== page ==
Companies like ANSA McAL
and Republic Bank have invested
in Guyana. If Guyana booms,
those investments will bring div-
idends. If T&T s own economy is
set for trouble, Guyanese busi-
ness will matter.
The problem lies with Caracas,
and its spurious claim to two-
thirds of Guyana.
Liza-1 and Ranger lie offshore
from land which is indisputably
Guyanese, even if the Venezuelan
claim made sense. But right after
ExxonMobil s May announce-
ment, Venezuela s president
Nicolás Maduro claimed those
Since then, he has trekked
around Caricom, offering sweet-
ies. Quite what he expects in
return has not been spelt out---at
least not in public.
Just over a week ago, he went
to Suriname. He agreed to give
them 150 prefabricated houses
and a rice export deal.
He went to Antigua, where he
finalised a 25 per cent stake in
the troubled West Indies Oil
Company. He agreed to set up a
regional bank, and build a joint-
ly-owned Simon Bolivar resort.
Antigua will become an "entre-
preneurial socialist" state.
He went to Grenada where he
offered to negotiate a maritime
boundary, to help start oil and
gas exploration, and establish a
regional economic zone. He went
to St Lucia. His government
meanwhile sent a threatening
letter to the Canadian owners of
a new Guyanese gold mine.
Last month, he went to
Jamaica, St Kitts-Nevis and
Dominica. In August, his vice
president was in Belize.
Also last month, Venezuela
signed yet another agreement
with T&T on Loran Manatee,
taking proposals for cross-border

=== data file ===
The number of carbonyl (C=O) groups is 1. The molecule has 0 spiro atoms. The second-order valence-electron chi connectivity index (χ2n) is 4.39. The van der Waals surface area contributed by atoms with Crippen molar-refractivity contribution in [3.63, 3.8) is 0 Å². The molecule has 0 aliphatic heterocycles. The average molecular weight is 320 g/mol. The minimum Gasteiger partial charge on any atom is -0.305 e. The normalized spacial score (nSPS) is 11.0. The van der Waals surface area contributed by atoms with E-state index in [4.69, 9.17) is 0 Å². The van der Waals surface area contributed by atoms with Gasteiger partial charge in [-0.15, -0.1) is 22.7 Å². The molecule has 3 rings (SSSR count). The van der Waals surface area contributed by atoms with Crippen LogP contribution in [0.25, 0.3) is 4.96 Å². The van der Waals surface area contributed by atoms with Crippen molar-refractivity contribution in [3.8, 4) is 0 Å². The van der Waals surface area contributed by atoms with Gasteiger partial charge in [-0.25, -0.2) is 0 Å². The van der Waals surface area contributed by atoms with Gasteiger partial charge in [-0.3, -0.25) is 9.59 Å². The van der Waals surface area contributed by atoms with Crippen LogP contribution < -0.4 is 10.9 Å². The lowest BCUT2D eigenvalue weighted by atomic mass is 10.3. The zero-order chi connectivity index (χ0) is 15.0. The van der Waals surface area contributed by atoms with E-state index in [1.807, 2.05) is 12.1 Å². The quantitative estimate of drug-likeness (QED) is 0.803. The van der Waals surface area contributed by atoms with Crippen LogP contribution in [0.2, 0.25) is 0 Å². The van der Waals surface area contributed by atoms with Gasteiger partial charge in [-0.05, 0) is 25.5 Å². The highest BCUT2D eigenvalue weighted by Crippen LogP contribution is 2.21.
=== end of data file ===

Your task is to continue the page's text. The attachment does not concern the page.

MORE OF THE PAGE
gas a step forward.
Back home, Maduro faces a
National Assembly election on
December 6. His opponents have
a massive opinion poll lead---but
the electoral system is loaded to
favour his party.
Whatever the outcome,
Maduro remains president. But if
he loses control of the National
Assembly, he would be fighting
for his political life, exposed to
the threat of a recall referendum.
Nobody with a cash-strapped
economy breaks off a close-
fought election campaign to do a
Caribbean cheque-writing tour
unless there s something to gain.
Just what, though?
Let s take the January scenario.
ExxonMobil is drilling. Maduro is
still president. The Opposition
narrowly controls Congress. It
has already accused Maduro of
being soft on Guyana.
Does Maduro make a grand-
charge speech? Almost certainly,
yes. But after that, what s next?
Does he back off and do noth-
ing, to taunts from the Opposi-
tion? Or does he send in his
On the navy option, there is
form. Two years ago, in October
2013, the Venezuelan navy
"arrested" a survey ship working
for US oil company Anadarko
inside Guyana s Exclusive Eco-
nomic Zone. They forced it to
set course for the Venezuelan
island of Margarita.
It s not just Venezuela and
Guyana. US-owned ExxonMobil
holds a 45 per cent stake in
Liza-1; another US company,
Hess, has 30 per cent. The
remaining 25 per cent is held by
a subsidiary of China National
Offshore Oil Corporation. They
won t want to lose their cash.
Venezuela s oil industry is
deeply in debt to China. In a
face-off, China will have to
decide where to jump. And so
T&T A GRIDLOCK NATION
MADURO OR GUYANA? CARICOM'S CHOICE